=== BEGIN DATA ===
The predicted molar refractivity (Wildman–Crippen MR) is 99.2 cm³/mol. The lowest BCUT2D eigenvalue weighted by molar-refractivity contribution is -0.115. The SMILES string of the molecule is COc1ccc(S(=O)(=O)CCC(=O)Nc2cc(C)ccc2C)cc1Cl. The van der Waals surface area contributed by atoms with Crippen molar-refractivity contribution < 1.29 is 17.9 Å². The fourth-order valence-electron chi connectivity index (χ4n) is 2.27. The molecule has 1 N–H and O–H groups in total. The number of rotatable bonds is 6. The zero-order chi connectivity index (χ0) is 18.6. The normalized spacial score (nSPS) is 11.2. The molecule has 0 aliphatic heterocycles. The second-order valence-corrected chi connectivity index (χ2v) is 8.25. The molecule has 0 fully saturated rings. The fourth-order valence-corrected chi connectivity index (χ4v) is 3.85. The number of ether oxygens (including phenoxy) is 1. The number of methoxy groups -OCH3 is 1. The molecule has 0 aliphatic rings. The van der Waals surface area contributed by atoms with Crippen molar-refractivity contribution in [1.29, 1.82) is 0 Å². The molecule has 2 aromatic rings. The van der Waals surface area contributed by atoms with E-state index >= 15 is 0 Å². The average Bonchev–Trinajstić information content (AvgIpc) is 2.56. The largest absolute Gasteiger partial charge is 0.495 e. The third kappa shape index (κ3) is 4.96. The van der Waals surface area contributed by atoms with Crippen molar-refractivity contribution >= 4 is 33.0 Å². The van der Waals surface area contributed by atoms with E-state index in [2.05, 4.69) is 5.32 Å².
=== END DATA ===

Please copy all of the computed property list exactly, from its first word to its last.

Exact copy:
The predicted molar refractivity (Wildman–Crippen MR) is 99.2 cm³/mol. The lowest BCUT2D eigenvalue weighted by molar-refractivity contribution is -0.115. The SMILES string of the molecule is COc1ccc(S(=O)(=O)CCC(=O)Nc2cc(C)ccc2C)cc1Cl. The van der Waals surface area contributed by atoms with Crippen molar-refractivity contribution < 1.29 is 17.9 Å². The fourth-order valence-electron chi connectivity index (χ4n) is 2.27. The molecule has 1 N–H and O–H groups in total. The number of rotatable bonds is 6. The zero-order chi connectivity index (χ0) is 18.6. The normalized spacial score (nSPS) is 11.2. The molecule has 0 aliphatic heterocycles. The second-order valence-corrected chi connectivity index (χ2v) is 8.25. The molecule has 0 fully saturated rings. The fourth-order valence-corrected chi connectivity index (χ4v) is 3.85. The number of ether oxygens (including phenoxy) is 1. The number of methoxy groups -OCH3 is 1. The molecule has 0 aliphatic rings. The van der Waals surface area contributed by atoms with Crippen molar-refractivity contribution in [1.29, 1.82) is 0 Å². The molecule has 2 aromatic rings. The van der Waals surface area contributed by atoms with E-state index >= 15 is 0 Å². The average Bonchev–Trinajstić information content (AvgIpc) is 2.56. The largest absolute Gasteiger partial charge is 0.495 e. The third kappa shape index (κ3) is 4.96. The van der Waals surface area contributed by atoms with Crippen molar-refractivity contribution >= 4 is 33.0 Å². The van der Waals surface area contributed by atoms with E-state index in [2.05, 4.69) is 5.32 Å².